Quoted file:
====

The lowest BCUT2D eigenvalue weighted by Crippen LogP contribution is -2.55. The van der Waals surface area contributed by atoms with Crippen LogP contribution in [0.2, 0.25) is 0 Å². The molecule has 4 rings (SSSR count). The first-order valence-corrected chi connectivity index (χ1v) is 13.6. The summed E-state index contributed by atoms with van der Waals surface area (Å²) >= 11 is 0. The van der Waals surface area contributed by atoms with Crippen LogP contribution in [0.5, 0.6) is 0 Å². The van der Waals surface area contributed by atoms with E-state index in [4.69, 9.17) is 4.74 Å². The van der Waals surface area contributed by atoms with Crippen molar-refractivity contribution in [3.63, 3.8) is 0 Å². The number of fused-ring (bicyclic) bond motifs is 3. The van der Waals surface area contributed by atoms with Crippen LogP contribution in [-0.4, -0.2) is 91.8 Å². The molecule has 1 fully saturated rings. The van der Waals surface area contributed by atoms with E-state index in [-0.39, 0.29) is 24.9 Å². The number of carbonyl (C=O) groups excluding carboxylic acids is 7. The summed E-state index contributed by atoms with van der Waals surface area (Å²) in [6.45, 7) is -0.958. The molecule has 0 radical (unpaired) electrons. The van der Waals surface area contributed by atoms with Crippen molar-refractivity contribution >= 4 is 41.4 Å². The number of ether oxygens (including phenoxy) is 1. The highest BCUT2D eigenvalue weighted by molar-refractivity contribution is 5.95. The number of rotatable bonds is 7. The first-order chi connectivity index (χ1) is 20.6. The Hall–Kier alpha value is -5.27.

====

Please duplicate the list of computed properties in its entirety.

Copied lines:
The lowest BCUT2D eigenvalue weighted by Crippen LogP contribution is -2.55. The van der Waals surface area contributed by atoms with Crippen LogP contribution in [0.2, 0.25) is 0 Å². The molecule has 4 rings (SSSR count). The first-order valence-corrected chi connectivity index (χ1v) is 13.6. The summed E-state index contributed by atoms with van der Waals surface area (Å²) >= 11 is 0. The van der Waals surface area contributed by atoms with Crippen LogP contribution in [0.5, 0.6) is 0 Å². The van der Waals surface area contributed by atoms with E-state index in [4.69, 9.17) is 4.74 Å². The van der Waals surface area contributed by atoms with Crippen molar-refractivity contribution in [3.63, 3.8) is 0 Å². The number of fused-ring (bicyclic) bond motifs is 3. The van der Waals surface area contributed by atoms with Crippen LogP contribution in [-0.4, -0.2) is 91.8 Å². The molecule has 1 fully saturated rings. The van der Waals surface area contributed by atoms with E-state index in [-0.39, 0.29) is 24.9 Å². The number of carbonyl (C=O) groups excluding carboxylic acids is 7. The summed E-state index contributed by atoms with van der Waals surface area (Å²) in [6.45, 7) is -0.958. The molecule has 0 radical (unpaired) electrons. The van der Waals surface area contributed by atoms with Crippen molar-refractivity contribution >= 4 is 41.4 Å². The number of ether oxygens (including phenoxy) is 1. The highest BCUT2D eigenvalue weighted by molar-refractivity contribution is 5.95. The number of rotatable bonds is 7. The first-order chi connectivity index (χ1) is 20.6. The Hall–Kier alpha value is -5.27.